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Crown Jewel


A blues festival Saturday will kick off fundraising efforts to restore a historic theater in northeast OKC.

Brendan Hoover August 8th, 2012

Jewel Foundation Blues Festival
6 p.m. Saturday
Eastwood Event Center
7204 N.E. 23rd, Midwest City
jeweltheatre.webs.com
$28-$38

Arthur Hurst and Valerie Hart
Credit: Mark Hancock

An Oklahoma City landmark that entertained generations of moviegoers in the city’s black community is crumbling, but organizers of an upcoming music festival hope to help.

On Saturday, the Jewel Foundation Blues Festival will feature Grammy-winning recording artist Clarence Carter and national blues act Mel Walters, as well as local favorites Garrett “Big G” Jacobson and the Kalazh Band. The festival aims to raise funds to restore the Jewel Theatre at 904 N.E. Fourth.

Built in 1931 by Hathyel and Percy James, the Jewel Theatre was one of three movie theaters in the city’s thriving black business district.

“The Jewel was a beautiful place, a marvelous theater,” said Bruce Fisher, administrative programs officer for the Oklahoma Historical Society.

During segregation, blacks who ventured to mainly white theaters typically were forced to sit in the balcony. But the Jewel Theatre offered an opportunity for black patrons to see the latest films without degradation of having to sit in a specific section or endure racial epithets.

After nearly 30 years in operation, the Jewel Theatre closed in the 1960s. Arthur Hurst bought the building early in the following decade. A retired hairstylist and truck driver, he had fond memories of seeing The Ten Commandments, Alfred Hitchcock thrillers and Korean War newsreels in the movie house.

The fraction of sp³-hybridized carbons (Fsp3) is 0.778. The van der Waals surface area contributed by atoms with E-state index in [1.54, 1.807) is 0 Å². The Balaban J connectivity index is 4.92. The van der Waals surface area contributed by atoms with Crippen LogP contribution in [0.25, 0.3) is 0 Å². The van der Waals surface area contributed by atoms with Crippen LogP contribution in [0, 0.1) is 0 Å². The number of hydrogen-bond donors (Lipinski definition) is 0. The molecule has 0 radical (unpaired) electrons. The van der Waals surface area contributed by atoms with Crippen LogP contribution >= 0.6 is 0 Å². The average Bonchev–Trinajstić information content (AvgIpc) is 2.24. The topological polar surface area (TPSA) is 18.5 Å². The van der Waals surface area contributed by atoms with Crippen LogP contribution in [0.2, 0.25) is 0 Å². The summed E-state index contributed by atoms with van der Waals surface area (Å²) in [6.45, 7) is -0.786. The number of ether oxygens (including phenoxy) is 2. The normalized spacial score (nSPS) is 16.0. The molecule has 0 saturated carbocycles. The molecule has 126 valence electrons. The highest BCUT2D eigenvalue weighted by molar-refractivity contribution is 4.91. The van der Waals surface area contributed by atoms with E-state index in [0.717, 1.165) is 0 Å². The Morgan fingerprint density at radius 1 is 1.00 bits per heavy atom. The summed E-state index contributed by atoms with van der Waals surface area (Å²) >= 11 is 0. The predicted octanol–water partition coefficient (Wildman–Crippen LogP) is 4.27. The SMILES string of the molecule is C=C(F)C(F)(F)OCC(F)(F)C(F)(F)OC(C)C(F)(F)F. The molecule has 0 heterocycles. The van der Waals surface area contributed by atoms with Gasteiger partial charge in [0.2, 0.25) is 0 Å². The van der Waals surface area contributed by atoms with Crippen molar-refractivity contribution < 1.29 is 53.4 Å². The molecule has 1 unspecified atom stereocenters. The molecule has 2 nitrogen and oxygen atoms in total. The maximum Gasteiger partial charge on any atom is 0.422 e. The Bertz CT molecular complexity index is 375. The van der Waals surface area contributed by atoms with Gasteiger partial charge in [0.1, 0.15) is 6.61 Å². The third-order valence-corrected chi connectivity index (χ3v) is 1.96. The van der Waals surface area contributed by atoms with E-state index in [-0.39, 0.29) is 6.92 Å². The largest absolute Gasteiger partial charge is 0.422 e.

“Fourth Street was pretty lively,” Hurst said. “It was always exciting to be down there, especially on the weekends.”

His plans to reopen the theater as a vintage movie house never materialized, and the Jewel slowly deteriorated.

Although the theater was listed in the National Register of Historic Places in 2009, in March of this year the Oklahoma City Council passed a resolution declaring the building dilapidated.

Credit: Mark Hancock

The nonprofit Jewel Foundation seeks to raise funds to renovate the theater, beginning with a new roof.

“We want to restore it, not only as a movie theater,” said Valerie Hart, the foundation’s president, “but as a place for the community and kids to come and get some tutoring done, or some music or acting lessons.

 
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